“Please describe yourself in a few words”.

It’s the job interview of your life and you need to come up with something fast. Mental pictures of words are mixing in your head and your tongue tastes like alphabet soup. You mutter words like “deterministic” or “innovativity” and you realize you’re drenched in sweat. You wish you had thought about this. You wish you had read this post before.

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    Image Credit: Career Employer

    Here are 20 sentences that you could use when you are asked to describe yourself. Choose the ones that describe you the best.

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    “I am someone who…”:

    1. “can adapt to any situation. I thrive in a fluctuating environment and I transform unexpected obstacles into stepping stones for achievements.”
    2. “consistently innovates to create value. I find opportunities where other people see none: I turn ideas into projects, and projects into serial success.”
    3. “has a very creative mind. I always have a unique perspective when approaching an issue due to my broad range of interests and hobbies. Creativity is the source of differentiation and therefore, at the root of competitive advantage.”
    4. “always has an eye on my target. I endeavour to deliver high-quality work on time, every time. Hiring me is the only real guarantee for results.”
    5. “knows this job inside and out. With many years of relevant experience, there is no question whether I will be efficient on the job. I can bring the best practices to the company.”
    6. “has a high level of motivation to work here. I have studied the entire company history and observed its business strategies. Since I am also a long-time customer, I took the opportunity to write this report with some suggestions for how to improve your services.”
    7. “has a pragmatic approach to things. I don’t waste time talking about theory or the latest buzz words of the bullshit bingo. Only one question matters to me: ‘Does it work or not?'”
    8. “takes work ethics very seriously. I do what I am paid for, and I do it well.”
    9. “can make decisions rapidly if needed. Everybody can make good decisions with sufficient time and information. The reality of our domain is different. Even with time pressure and high stakes, we need to move forward by taking charge and being decisive. I can do that.”
    10. “is considered to be ‘fun.’ I believe that we are way more productive when we are working with people with which we enjoy spending time. When the situation gets tough with a customer, a touch of humour can save the day.”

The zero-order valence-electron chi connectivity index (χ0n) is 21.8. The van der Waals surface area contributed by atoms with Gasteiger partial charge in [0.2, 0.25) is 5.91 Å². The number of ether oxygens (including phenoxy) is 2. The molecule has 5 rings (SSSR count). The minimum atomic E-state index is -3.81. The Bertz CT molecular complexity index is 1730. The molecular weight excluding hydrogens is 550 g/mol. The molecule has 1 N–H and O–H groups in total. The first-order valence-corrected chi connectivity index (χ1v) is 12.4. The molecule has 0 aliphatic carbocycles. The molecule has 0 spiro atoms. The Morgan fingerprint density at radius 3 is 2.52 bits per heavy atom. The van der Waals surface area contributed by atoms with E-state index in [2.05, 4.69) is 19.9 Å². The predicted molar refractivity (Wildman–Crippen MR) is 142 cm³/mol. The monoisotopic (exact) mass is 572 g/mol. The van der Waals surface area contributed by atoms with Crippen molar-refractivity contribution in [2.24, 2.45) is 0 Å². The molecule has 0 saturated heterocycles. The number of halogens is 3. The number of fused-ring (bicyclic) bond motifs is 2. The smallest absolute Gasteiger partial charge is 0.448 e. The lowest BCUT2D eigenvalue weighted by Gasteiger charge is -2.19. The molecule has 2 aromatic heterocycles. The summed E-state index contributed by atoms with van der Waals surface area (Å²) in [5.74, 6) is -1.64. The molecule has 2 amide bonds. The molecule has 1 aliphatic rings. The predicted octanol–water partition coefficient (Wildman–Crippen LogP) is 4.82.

11. “works as a real team-player. I bring the best out of the people I work with and I always do what I think is best for the company.”
    12. “is completely autonomous. I won’t need to be micromanaged. I won’t need to be trained. I understand high-level targets and I know how to achieve them.”
    13. “leads people. I can unite people around a vision and motivate a team to excellence. I expect no more from the others than what I expect from myself.”
    14. “understands the complexity of advanced project management. It’s not just pushing triangles on a GANTT chart; it’s about getting everyone to sit down together and to agree on the way forward. And that’s a lot more complicated than it sounds.”
    15. “is the absolute expert in the field. Ask anybody in the industry. My name is on their lips because I wrote THE book on the subject.”
    16. “communicates extensively. Good, bad or ugly, I believe that open communication is the most important factor to reach an efficient organization.”
    17. “works enthusiastically. I have enough motivation for myself and my department. I love what I do, and it’s contagious.”
    18. “has an eye for details because details matter the most. How many companies have failed because of just one tiny detail? Hire me and you’ll be sure I’ll find that detail.”
    19. “can see the big picture. Beginners waste time solving minor issues. I understand the purpose of our company, tackle the real subjects and the top management will eventually notice it.”
    20. “is not like anyone you know. I am the candidate you would not expect. You can hire a corporate clone, or you can hire someone who will bring something different to the company. That’s me. “

    Featured photo credit: Tim Gouw via unsplash.com